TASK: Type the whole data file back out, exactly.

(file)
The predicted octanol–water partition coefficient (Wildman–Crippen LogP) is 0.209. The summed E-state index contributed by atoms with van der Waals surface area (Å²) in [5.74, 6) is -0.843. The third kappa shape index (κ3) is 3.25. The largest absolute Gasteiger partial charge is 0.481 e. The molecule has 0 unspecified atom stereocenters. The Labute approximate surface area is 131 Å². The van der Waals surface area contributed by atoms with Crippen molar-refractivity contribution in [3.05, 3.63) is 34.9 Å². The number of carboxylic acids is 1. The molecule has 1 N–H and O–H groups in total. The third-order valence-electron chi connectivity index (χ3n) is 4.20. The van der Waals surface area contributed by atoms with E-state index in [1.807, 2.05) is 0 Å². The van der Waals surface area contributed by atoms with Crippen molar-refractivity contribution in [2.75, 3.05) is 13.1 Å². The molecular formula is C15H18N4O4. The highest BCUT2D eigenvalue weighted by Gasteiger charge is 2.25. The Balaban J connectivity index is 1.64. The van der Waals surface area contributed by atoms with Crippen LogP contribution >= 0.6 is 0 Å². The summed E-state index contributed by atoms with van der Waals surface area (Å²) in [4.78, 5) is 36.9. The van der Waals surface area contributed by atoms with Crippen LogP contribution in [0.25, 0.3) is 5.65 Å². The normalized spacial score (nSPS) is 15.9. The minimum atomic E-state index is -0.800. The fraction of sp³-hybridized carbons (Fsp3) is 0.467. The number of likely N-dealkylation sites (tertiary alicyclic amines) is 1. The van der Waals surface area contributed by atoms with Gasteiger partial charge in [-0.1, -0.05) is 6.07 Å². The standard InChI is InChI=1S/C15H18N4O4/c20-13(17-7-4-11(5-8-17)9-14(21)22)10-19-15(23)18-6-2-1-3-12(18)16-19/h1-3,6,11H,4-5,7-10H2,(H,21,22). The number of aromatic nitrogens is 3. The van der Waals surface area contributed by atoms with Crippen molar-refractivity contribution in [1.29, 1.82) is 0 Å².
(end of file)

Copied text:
The predicted octanol–water partition coefficient (Wildman–Crippen LogP) is 0.209. The summed E-state index contributed by atoms with van der Waals surface area (Å²) in [5.74, 6) is -0.843. The third kappa shape index (κ3) is 3.25. The largest absolute Gasteiger partial charge is 0.481 e. The molecule has 0 unspecified atom stereocenters. The Labute approximate surface area is 131 Å². The van der Waals surface area contributed by atoms with Crippen molar-refractivity contribution in [3.05, 3.63) is 34.9 Å². The number of carboxylic acids is 1. The molecule has 1 N–H and O–H groups in total. The third-order valence-electron chi connectivity index (χ3n) is 4.20. The van der Waals surface area contributed by atoms with E-state index in [1.807, 2.05) is 0 Å². The van der Waals surface area contributed by atoms with Crippen molar-refractivity contribution in [2.75, 3.05) is 13.1 Å². The molecular formula is C15H18N4O4. The highest BCUT2D eigenvalue weighted by Gasteiger charge is 2.25. The Balaban J connectivity index is 1.64. The van der Waals surface area contributed by atoms with Crippen LogP contribution >= 0.6 is 0 Å². The summed E-state index contributed by atoms with van der Waals surface area (Å²) in [4.78, 5) is 36.9. The van der Waals surface area contributed by atoms with Crippen LogP contribution in [0.25, 0.3) is 5.65 Å². The normalized spacial score (nSPS) is 15.9. The minimum atomic E-state index is -0.800. The fraction of sp³-hybridized carbons (Fsp3) is 0.467. The number of likely N-dealkylation sites (tertiary alicyclic amines) is 1. The van der Waals surface area contributed by atoms with Gasteiger partial charge in [-0.1, -0.05) is 6.07 Å². The standard InChI is InChI=1S/C15H18N4O4/c20-13(17-7-4-11(5-8-17)9-14(21)22)10-19-15(23)18-6-2-1-3-12(18)16-19/h1-3,6,11H,4-5,7-10H2,(H,21,22). The number of aromatic nitrogens is 3. The van der Waals surface area contributed by atoms with Crippen molar-refractivity contribution in [1.29, 1.82) is 0 Å².